Most don’t called for a counter-attack or revenge, or so it seems.  But they do, as they justify walking walking away, as they justify completely terminating the relationship, as they call for you to slam the door in the face of the one hurting, disrespecting, annoying and sinning against you.  They might even say that they forgive, but can never forget.  Or they talk about forgiveness, but not allowing the person to hurt or disappoint them again.

But that leads to a question – what good is it if there is forgiveness, if there is not the possibility of reconciliation?  If you cut someone off after the 7th sin, how in the world can they sin against you 69*7 more????

Undoubtedly, some are thinking – what about in cases of abuse, where violence has erupted, where there have been criminal acts like murder or rape?  What about where there are atrocities like genocide?   Are you saying that we must reconcile with “those” people?  Do we have to provide them the option of hurting us again?  Do we have to encourage something that we know could end in more pain?

That’s a good question, a very hard one.

But it is one we have to ask!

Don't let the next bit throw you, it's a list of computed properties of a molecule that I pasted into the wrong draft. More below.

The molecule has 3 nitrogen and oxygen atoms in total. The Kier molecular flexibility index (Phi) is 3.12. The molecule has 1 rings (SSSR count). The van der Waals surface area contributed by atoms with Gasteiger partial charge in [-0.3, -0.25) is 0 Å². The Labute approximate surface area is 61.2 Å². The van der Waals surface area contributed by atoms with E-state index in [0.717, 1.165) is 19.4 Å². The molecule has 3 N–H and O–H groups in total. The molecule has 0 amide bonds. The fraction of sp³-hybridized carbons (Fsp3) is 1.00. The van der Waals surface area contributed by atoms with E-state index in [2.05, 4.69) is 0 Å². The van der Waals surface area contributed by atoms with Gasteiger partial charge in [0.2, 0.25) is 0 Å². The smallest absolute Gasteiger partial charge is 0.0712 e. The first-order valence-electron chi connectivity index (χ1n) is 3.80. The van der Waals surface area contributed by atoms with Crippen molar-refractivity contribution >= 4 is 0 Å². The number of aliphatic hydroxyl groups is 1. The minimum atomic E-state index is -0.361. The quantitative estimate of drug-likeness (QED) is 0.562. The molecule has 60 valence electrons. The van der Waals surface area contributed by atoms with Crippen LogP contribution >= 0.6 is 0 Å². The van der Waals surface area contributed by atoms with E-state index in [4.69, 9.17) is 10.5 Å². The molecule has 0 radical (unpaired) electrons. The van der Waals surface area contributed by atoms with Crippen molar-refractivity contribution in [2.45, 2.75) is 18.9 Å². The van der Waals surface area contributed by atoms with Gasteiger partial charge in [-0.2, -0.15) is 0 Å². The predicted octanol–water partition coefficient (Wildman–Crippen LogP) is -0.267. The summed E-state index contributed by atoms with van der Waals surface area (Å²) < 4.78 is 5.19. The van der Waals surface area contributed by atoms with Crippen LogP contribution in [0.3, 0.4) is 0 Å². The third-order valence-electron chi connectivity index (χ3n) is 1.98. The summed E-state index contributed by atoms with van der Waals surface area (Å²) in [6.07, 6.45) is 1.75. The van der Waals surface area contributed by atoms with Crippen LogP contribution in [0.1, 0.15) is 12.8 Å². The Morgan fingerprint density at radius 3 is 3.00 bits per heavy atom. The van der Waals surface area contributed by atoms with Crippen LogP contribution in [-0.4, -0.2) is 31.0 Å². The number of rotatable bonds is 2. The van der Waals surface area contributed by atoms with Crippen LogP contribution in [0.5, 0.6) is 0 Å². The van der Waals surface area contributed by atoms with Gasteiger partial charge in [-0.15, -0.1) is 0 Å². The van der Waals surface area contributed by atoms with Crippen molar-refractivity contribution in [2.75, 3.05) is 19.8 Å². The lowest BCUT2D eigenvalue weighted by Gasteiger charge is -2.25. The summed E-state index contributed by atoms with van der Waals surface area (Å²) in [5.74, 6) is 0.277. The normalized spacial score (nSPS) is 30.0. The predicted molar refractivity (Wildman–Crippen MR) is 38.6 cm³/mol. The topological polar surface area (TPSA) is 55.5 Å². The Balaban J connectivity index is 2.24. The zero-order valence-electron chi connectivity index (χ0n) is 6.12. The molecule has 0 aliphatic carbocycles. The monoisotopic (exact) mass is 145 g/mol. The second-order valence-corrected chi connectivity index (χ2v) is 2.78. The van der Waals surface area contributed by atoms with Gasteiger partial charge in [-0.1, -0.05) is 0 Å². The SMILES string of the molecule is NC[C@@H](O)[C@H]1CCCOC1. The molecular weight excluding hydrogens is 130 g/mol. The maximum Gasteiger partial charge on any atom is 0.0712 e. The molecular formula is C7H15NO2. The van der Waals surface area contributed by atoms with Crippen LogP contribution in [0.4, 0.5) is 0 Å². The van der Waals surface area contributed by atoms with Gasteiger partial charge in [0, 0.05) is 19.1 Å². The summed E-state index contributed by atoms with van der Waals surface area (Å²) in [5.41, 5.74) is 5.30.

We have to realize that true forgiveness requires and hungers for reconciliation, for restoration. It may not happen, but we have to desire it.

What can reconciliation look like?  Can it be done with gradually, rebuilding that which was lost? Can we diligently work to restore that which was broken, to see it healed?  ( Not just tolerating the brokenness)  If our absence is necessary (and sometimes it is until repentance manifests) can we grieve over that, rather than triumph in it?  Do we weep as Christ wept over stubborn Jerusalem?

Jesus never said following Him would be easy.  Paul talked about it in terms of suffering like/with Jesus is necessary here – because of the glory we will share with Him there. So there will be sacrifices we will have to make, especially to our pride, especially to our expectations.  We will have to have the attitude of a servant, for we serve God, even as Jesus did.  Our work isn’t to promote ourselves, but to work at seeing His desire fulfilled… the desire that all come to repentance, that all come and are reconciled and restored, that all are presented perfect in Christ.